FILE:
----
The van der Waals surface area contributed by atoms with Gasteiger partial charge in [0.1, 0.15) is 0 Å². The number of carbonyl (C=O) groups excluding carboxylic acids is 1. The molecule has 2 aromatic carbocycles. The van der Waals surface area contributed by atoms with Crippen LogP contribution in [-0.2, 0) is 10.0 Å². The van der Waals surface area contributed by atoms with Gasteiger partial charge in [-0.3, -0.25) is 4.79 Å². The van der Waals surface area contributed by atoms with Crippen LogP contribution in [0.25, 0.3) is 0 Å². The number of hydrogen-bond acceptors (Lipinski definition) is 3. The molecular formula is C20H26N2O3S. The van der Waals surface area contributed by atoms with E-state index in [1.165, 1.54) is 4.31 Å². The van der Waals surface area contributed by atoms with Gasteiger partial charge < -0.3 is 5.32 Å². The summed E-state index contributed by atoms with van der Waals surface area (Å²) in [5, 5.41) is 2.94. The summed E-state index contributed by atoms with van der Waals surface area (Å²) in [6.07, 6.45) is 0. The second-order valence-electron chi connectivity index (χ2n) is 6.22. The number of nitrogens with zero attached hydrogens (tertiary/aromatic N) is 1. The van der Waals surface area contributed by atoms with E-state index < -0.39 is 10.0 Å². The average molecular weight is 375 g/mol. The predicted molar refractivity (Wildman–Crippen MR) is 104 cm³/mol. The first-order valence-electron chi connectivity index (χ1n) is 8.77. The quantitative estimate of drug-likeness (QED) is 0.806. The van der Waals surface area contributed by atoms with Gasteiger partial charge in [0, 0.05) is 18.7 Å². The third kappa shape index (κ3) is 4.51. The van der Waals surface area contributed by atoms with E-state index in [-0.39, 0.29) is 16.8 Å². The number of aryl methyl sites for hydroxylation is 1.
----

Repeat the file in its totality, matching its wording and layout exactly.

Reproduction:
The van der Waals surface area contributed by atoms with Gasteiger partial charge in [0.1, 0.15) is 0 Å². The number of carbonyl (C=O) groups excluding carboxylic acids is 1. The molecule has 2 aromatic carbocycles. The van der Waals surface area contributed by atoms with Crippen LogP contribution in [-0.2, 0) is 10.0 Å². The van der Waals surface area contributed by atoms with Gasteiger partial charge in [-0.3, -0.25) is 4.79 Å². The van der Waals surface area contributed by atoms with Crippen LogP contribution in [0.25, 0.3) is 0 Å². The number of hydrogen-bond acceptors (Lipinski definition) is 3. The molecular formula is C20H26N2O3S. The van der Waals surface area contributed by atoms with E-state index in [1.165, 1.54) is 4.31 Å². The van der Waals surface area contributed by atoms with Gasteiger partial charge < -0.3 is 5.32 Å². The summed E-state index contributed by atoms with van der Waals surface area (Å²) in [5, 5.41) is 2.94. The summed E-state index contributed by atoms with van der Waals surface area (Å²) in [6.07, 6.45) is 0. The second-order valence-electron chi connectivity index (χ2n) is 6.22. The number of nitrogens with zero attached hydrogens (tertiary/aromatic N) is 1. The van der Waals surface area contributed by atoms with E-state index < -0.39 is 10.0 Å². The average molecular weight is 375 g/mol. The predicted molar refractivity (Wildman–Crippen MR) is 104 cm³/mol. The first-order valence-electron chi connectivity index (χ1n) is 8.77. The quantitative estimate of drug-likeness (QED) is 0.806. The van der Waals surface area contributed by atoms with Gasteiger partial charge in [0, 0.05) is 18.7 Å². The third kappa shape index (κ3) is 4.51. The van der Waals surface area contributed by atoms with E-state index in [-0.39, 0.29) is 16.8 Å². The number of aryl methyl sites for hydroxylation is 1.